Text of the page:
even though i had all the details worked out in my head, i still procrastinated starting my project because i had about zero experience on dealing with silk. after a bit of online research and some swatch testing, i felt pretty confident that my fabric would not fall apart if i machine washed it, so in it went on the cold/handwash cycle. i threw in a color catcher sheet for good measure. after washing i line dried it, and that was it!

construction was slow, but all went well. the first thing i did was make the front button placket, and let’s just say i’m glad that i’m very comfortable with this process otherwise it would have been a nightmare. it’s still not perfect; even though i was using a microtex needle, it had a hard time piercing the layers. i encased the yoke seams as i would a regular button up, and french seamed the sides. the armholes i trimmed way down and serged.


i realized i haven’t done a proper bias bound neckline in… i can’t even remember when, if ever! it’s a bit nerve-wrecking since you have to chop off the whole seam allowance. no turning back once you choose to go that route. fortunately it turned out pretty darn good. in the future, i think i need to “pre-stretch” the binding before cutting it to the right width. as in, cut bias strips wider than needed and actually stretch them out, then cut to the width i need. i think that would have made the bias tape more stable and easier to bind. if anyone has thoughts or experience, feel free to chime in on that one!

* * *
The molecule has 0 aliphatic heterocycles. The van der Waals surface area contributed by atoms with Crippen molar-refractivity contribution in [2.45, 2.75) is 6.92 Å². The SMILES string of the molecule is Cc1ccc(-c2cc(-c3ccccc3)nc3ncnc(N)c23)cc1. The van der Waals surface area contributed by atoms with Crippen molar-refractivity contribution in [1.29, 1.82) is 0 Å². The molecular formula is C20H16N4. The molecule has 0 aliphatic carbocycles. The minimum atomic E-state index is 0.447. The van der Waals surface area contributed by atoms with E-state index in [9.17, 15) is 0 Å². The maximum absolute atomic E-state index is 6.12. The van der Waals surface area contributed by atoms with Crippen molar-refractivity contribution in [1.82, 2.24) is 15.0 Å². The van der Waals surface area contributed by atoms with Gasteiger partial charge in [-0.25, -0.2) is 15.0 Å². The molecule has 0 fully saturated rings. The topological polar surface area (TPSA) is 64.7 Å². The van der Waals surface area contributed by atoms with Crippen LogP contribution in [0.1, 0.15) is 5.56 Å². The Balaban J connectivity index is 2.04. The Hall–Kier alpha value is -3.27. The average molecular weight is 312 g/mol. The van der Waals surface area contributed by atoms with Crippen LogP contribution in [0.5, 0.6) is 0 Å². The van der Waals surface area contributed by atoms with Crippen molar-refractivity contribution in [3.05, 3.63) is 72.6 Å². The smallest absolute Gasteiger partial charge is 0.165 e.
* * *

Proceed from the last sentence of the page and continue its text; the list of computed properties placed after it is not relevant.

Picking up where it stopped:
i love these feminine bloused sleeves. they have a continuous binding placket and bias bound cuff/hem. if i had to do over again i wouldn’t bother with cutting the cuff on the bias (per the directions); the bias made it extremely difficult to sew since my fabric is cray cray stretchy on the bias. i had to meticulously measure the cuff as i gathered the sleeve to it to make sure it ended up the right length.


anyways, i’m glad i finally got over my fear of silk, and i’m glad i fretted over every detail. even though i had the difficulty ramped up in my head, i would have regretted skimping on the details. i think the hardest part sewing wise was getting used to the feel, or lack thereof, of the fabric. the stuff is so thin and floaty that it almost disappears under your fingertips. other than that, it was pretty well behaved. and oh yeah… i love my blouse!

—lisa g.

34 thoughts on “orange silk blouse | mccalls 6793

  1. The Sewing French Girl says:

    Super Nice !! I love working with silk, unfortunately, on my caribbean Island it’s only semi-practical (hello sweat marks…). I just finished a dress with a tab opening, I wanted to do a little triangle shape at the bottom but then I started looking around at how to do it and couldn’t find anything, so i did it square. I would be very curious to hear about your process!